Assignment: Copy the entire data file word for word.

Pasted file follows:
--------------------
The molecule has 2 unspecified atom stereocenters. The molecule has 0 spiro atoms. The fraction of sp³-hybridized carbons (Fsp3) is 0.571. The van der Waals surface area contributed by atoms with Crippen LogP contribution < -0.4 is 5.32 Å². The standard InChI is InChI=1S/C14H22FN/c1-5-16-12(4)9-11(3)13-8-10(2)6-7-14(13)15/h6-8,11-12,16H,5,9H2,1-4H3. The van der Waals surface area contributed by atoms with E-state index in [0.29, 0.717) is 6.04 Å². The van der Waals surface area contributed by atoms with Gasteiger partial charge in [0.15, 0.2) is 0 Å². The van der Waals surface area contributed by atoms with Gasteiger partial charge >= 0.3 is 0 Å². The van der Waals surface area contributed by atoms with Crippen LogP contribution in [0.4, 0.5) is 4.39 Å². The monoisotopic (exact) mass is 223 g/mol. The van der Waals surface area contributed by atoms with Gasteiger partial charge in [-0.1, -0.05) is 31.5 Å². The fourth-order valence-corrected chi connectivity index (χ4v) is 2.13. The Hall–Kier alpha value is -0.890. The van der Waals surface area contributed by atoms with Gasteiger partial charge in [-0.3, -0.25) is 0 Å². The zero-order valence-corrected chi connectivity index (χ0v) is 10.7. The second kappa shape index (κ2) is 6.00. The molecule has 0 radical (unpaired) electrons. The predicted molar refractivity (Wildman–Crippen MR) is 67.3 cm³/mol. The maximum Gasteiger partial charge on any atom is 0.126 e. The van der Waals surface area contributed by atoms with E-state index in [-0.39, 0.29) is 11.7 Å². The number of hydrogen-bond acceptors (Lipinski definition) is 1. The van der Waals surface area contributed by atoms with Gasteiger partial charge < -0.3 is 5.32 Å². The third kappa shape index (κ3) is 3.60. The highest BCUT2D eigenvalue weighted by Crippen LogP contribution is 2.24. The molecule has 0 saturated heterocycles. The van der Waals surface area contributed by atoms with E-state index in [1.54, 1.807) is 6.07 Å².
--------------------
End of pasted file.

The molecule has 2 unspecified atom stereocenters. The molecule has 0 spiro atoms. The fraction of sp³-hybridized carbons (Fsp3) is 0.571. The van der Waals surface area contributed by atoms with Crippen LogP contribution < -0.4 is 5.32 Å². The standard InChI is InChI=1S/C14H22FN/c1-5-16-12(4)9-11(3)13-8-10(2)6-7-14(13)15/h6-8,11-12,16H,5,9H2,1-4H3. The van der Waals surface area contributed by atoms with E-state index in [0.29, 0.717) is 6.04 Å². The van der Waals surface area contributed by atoms with Gasteiger partial charge in [0.15, 0.2) is 0 Å². The van der Waals surface area contributed by atoms with Gasteiger partial charge >= 0.3 is 0 Å². The van der Waals surface area contributed by atoms with Crippen LogP contribution in [0.4, 0.5) is 4.39 Å². The monoisotopic (exact) mass is 223 g/mol. The van der Waals surface area contributed by atoms with Gasteiger partial charge in [-0.1, -0.05) is 31.5 Å². The fourth-order valence-corrected chi connectivity index (χ4v) is 2.13. The Hall–Kier alpha value is -0.890. The van der Waals surface area contributed by atoms with Gasteiger partial charge in [-0.3, -0.25) is 0 Å². The zero-order valence-corrected chi connectivity index (χ0v) is 10.7. The second kappa shape index (κ2) is 6.00. The molecule has 0 radical (unpaired) electrons. The predicted molar refractivity (Wildman–Crippen MR) is 67.3 cm³/mol. The maximum Gasteiger partial charge on any atom is 0.126 e. The van der Waals surface area contributed by atoms with E-state index in [-0.39, 0.29) is 11.7 Å². The number of hydrogen-bond acceptors (Lipinski definition) is 1. The van der Waals surface area contributed by atoms with Gasteiger partial charge < -0.3 is 5.32 Å². The third kappa shape index (κ3) is 3.60. The highest BCUT2D eigenvalue weighted by Crippen LogP contribution is 2.24. The molecule has 0 saturated heterocycles. The van der Waals surface area contributed by atoms with E-state index in [1.54, 1.807) is 6.07 Å².